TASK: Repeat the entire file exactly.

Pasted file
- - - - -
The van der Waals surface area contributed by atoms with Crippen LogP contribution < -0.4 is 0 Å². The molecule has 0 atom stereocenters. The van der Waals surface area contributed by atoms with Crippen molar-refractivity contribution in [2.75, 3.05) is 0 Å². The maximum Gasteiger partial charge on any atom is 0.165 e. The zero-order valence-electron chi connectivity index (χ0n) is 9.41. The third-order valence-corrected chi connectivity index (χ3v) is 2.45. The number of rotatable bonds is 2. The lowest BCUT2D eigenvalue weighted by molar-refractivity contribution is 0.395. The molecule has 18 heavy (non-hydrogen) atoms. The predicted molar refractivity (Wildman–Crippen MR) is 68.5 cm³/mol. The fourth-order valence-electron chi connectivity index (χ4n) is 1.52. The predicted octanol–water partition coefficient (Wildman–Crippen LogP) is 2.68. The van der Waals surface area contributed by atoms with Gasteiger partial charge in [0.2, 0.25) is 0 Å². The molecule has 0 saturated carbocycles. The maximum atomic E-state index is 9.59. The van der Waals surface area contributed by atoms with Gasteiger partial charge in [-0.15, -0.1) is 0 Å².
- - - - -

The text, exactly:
The van der Waals surface area contributed by atoms with Crippen LogP contribution < -0.4 is 0 Å². The molecule has 0 atom stereocenters. The van der Waals surface area contributed by atoms with Crippen molar-refractivity contribution in [2.75, 3.05) is 0 Å². The maximum Gasteiger partial charge on any atom is 0.165 e. The zero-order valence-electron chi connectivity index (χ0n) is 9.41. The third-order valence-corrected chi connectivity index (χ3v) is 2.45. The number of rotatable bonds is 2. The lowest BCUT2D eigenvalue weighted by molar-refractivity contribution is 0.395. The molecule has 18 heavy (non-hydrogen) atoms. The predicted molar refractivity (Wildman–Crippen MR) is 68.5 cm³/mol. The fourth-order valence-electron chi connectivity index (χ4n) is 1.52. The predicted octanol–water partition coefficient (Wildman–Crippen LogP) is 2.68. The van der Waals surface area contributed by atoms with Gasteiger partial charge in [0.2, 0.25) is 0 Å². The molecule has 0 saturated carbocycles. The maximum atomic E-state index is 9.59. The van der Waals surface area contributed by atoms with Gasteiger partial charge in [-0.15, -0.1) is 0 Å².